Speaking of the cast, talk about a lineup of stars delivering great performances that are loud, entertaining and perfectly fit the tone of the film. Murder mysteries typically excel in their ability to feature a huge all-star cast, and Glass Onion is no exception. The diversity in the characters stems from the diversity in the cast, and I feel this group has more of a variety in personalities than any other recent murder mystery film. Of the actors in here, it’s Janelle Monáe who steals the show with a standout performance. Her character, Andi, is the most down-to-earth of the lineup, so there’s a lot of reliance on her character to really fuel the emotion.
The rest of the ensemble, from Edward Norton (Miles) and Kate Hudson (Birdie) to Dave Bautista (Duke) and Kathryn Hahn (Claire) each deliver strong performances that really embody the characters they’re playing. Jessica Henwick (Peg), Leslie Odom Jr. (Lionel) and Madelyn Cline (Whiskey) round out the central cast and contribute well in their respective scenes. As there aren’t too many ‘solo’ scenes, it really is the chemistry of this bunch that makes them all pop. The back-and-forth between these very out-there personalities makes for plenty of fun. Then when you thrown Daniel Craig’s Benoit Blanc into the mix, there’s all sorts of entertaining interactions. Unfortunately the weakest link is Madelyn Cline’s Whiskey. That’s not a fault of hers though, she just doesn’t really have the most to do in those larger ensemble sequences.
I also want to bring up the fact that this film does take place in COVID-era 2020, something that’s evident through a few story beats (as well as the presence of masks in the beginning). It’s not like Rian Johnson has just done it for a laugh – it grounds the film in the real world, and also helps service the story.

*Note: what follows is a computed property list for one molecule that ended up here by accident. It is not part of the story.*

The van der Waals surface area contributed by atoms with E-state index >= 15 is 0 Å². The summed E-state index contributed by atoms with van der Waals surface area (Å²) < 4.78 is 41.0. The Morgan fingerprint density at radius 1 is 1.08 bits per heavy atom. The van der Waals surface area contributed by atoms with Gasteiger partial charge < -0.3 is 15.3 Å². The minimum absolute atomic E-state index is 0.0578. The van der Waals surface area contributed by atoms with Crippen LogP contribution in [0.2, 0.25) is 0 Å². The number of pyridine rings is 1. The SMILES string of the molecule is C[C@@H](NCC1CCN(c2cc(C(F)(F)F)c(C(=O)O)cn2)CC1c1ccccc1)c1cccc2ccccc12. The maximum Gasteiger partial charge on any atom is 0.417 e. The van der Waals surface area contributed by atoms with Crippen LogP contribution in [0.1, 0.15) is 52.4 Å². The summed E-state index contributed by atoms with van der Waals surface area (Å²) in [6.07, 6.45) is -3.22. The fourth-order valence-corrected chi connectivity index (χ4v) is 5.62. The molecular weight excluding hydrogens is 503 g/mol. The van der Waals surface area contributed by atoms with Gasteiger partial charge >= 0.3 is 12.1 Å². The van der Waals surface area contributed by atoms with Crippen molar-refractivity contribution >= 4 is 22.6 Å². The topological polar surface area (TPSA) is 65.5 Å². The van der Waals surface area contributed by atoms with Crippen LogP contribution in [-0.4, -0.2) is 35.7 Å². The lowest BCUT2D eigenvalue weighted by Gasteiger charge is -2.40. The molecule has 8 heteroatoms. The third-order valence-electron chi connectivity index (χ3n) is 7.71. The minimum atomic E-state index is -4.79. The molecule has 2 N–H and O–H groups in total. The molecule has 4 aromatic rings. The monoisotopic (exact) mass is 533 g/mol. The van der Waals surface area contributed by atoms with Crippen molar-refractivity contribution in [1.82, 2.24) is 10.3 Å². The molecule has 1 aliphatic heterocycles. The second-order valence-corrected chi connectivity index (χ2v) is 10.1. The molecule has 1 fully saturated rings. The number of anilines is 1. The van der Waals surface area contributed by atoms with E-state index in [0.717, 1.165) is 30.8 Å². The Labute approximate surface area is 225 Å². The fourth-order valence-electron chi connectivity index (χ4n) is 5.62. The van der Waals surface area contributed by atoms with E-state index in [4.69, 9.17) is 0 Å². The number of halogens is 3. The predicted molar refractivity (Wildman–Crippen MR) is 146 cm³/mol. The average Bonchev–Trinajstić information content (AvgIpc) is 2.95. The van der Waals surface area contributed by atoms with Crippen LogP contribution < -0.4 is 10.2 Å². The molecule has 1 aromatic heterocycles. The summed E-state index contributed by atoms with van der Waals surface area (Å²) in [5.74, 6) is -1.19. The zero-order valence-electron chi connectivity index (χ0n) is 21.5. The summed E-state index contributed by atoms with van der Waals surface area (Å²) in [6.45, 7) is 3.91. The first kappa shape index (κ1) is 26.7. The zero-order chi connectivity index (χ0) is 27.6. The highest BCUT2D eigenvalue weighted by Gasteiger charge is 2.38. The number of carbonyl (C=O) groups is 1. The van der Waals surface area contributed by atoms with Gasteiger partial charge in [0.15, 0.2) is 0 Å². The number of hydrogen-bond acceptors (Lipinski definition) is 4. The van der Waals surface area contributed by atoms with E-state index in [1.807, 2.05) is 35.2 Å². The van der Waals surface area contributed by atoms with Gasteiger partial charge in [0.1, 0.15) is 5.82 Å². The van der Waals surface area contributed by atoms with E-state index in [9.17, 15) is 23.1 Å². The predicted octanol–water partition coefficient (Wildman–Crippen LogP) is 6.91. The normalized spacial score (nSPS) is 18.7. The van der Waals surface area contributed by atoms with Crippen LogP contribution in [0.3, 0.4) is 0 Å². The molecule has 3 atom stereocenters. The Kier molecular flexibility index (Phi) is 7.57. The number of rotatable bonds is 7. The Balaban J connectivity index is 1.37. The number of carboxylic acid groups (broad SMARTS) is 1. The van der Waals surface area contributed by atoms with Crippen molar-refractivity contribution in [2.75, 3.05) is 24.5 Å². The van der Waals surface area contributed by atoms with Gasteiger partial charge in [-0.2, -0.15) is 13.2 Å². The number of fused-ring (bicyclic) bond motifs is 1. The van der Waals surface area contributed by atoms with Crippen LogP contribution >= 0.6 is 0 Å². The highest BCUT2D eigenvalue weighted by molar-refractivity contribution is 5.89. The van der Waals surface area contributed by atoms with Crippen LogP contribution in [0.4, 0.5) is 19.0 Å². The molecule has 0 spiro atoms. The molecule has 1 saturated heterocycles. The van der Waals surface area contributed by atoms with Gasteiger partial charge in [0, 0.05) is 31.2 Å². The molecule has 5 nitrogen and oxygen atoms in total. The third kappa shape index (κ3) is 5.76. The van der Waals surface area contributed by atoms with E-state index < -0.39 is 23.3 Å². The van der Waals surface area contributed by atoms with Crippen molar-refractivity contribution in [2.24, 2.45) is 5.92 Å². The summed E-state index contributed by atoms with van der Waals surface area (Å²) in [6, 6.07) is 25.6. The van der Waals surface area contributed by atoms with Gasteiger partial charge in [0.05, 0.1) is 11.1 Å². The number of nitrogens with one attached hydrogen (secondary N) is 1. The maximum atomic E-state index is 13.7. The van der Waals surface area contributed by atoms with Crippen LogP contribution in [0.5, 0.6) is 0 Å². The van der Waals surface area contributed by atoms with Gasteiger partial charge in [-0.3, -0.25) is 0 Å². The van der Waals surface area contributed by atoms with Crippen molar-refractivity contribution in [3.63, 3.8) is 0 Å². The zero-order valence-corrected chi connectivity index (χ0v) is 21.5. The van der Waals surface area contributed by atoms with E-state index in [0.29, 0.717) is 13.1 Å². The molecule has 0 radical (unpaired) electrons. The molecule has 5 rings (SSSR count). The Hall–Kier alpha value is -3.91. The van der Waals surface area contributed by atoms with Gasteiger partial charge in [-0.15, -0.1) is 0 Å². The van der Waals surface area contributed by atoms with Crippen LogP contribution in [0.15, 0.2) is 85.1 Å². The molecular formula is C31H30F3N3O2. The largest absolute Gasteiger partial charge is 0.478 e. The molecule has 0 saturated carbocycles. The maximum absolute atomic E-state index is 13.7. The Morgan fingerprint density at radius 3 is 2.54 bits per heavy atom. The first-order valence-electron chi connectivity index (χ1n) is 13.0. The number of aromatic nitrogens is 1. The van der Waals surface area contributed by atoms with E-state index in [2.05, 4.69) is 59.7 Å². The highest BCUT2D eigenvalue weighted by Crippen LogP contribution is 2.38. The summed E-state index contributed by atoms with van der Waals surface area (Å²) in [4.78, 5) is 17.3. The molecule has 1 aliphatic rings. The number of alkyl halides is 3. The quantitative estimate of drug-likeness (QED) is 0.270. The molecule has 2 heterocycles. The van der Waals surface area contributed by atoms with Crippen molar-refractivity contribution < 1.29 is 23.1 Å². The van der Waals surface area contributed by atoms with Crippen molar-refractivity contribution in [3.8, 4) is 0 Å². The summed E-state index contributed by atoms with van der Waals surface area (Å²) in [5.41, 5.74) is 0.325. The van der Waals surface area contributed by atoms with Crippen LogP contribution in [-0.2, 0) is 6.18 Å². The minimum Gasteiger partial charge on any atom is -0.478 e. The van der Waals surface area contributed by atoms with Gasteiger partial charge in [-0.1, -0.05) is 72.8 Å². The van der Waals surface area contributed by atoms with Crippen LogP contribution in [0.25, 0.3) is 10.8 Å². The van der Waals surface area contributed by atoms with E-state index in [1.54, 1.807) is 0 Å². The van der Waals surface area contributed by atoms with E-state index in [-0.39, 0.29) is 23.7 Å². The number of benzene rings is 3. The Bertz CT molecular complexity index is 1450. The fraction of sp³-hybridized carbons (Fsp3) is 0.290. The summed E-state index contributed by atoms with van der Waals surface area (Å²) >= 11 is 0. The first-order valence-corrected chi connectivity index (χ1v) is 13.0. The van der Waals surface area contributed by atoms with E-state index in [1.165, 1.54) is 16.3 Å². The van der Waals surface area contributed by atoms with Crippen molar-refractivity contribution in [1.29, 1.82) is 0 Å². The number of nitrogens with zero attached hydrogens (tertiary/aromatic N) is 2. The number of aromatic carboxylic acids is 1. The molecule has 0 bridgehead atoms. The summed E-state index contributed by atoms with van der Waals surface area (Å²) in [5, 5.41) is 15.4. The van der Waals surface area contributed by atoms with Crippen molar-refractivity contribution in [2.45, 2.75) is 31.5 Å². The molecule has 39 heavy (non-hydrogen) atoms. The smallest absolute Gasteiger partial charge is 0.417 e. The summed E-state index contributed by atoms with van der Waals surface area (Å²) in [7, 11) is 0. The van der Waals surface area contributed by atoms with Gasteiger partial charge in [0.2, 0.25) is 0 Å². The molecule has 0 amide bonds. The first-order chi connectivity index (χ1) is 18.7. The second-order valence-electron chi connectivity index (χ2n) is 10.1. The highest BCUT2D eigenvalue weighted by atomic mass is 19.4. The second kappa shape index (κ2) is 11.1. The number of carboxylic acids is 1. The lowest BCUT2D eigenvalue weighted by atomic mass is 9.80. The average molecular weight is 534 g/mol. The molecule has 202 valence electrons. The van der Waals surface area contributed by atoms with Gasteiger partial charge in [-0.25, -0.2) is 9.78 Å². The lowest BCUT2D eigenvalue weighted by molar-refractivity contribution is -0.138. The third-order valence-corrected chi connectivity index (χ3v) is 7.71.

In the end, Glass Onion has delivered on everything I love about the murder mystery genre and incorporated plenty of shocks and surprises to make this a wholly unique experience. The narrative is smartly-written, wonderfully creative and makes beautiful use of Rian Johnson’s ability to subvert any and all expectations. This is just a near-flawlessly directed outing from Rian Johnson, cementing it as one of my favourite films of the year. Not only that, it’s most likely my favourite murder mystery – mainly for how it uses its very unique story structure to its advantage in crafting something unforgettably unique. There are so many spoilers I wish I could talk about, but this is all better experienced as blindly as possible. I implore any fan of the genre to check it out as soon as you get the opportunity.
My 90 YO mom and I (68) just watched this and we’re underwhelmed. We found none of the plot or subplots to be interesting, the characters be to be mostly predictable and two-dimensional, and the best part to be the set.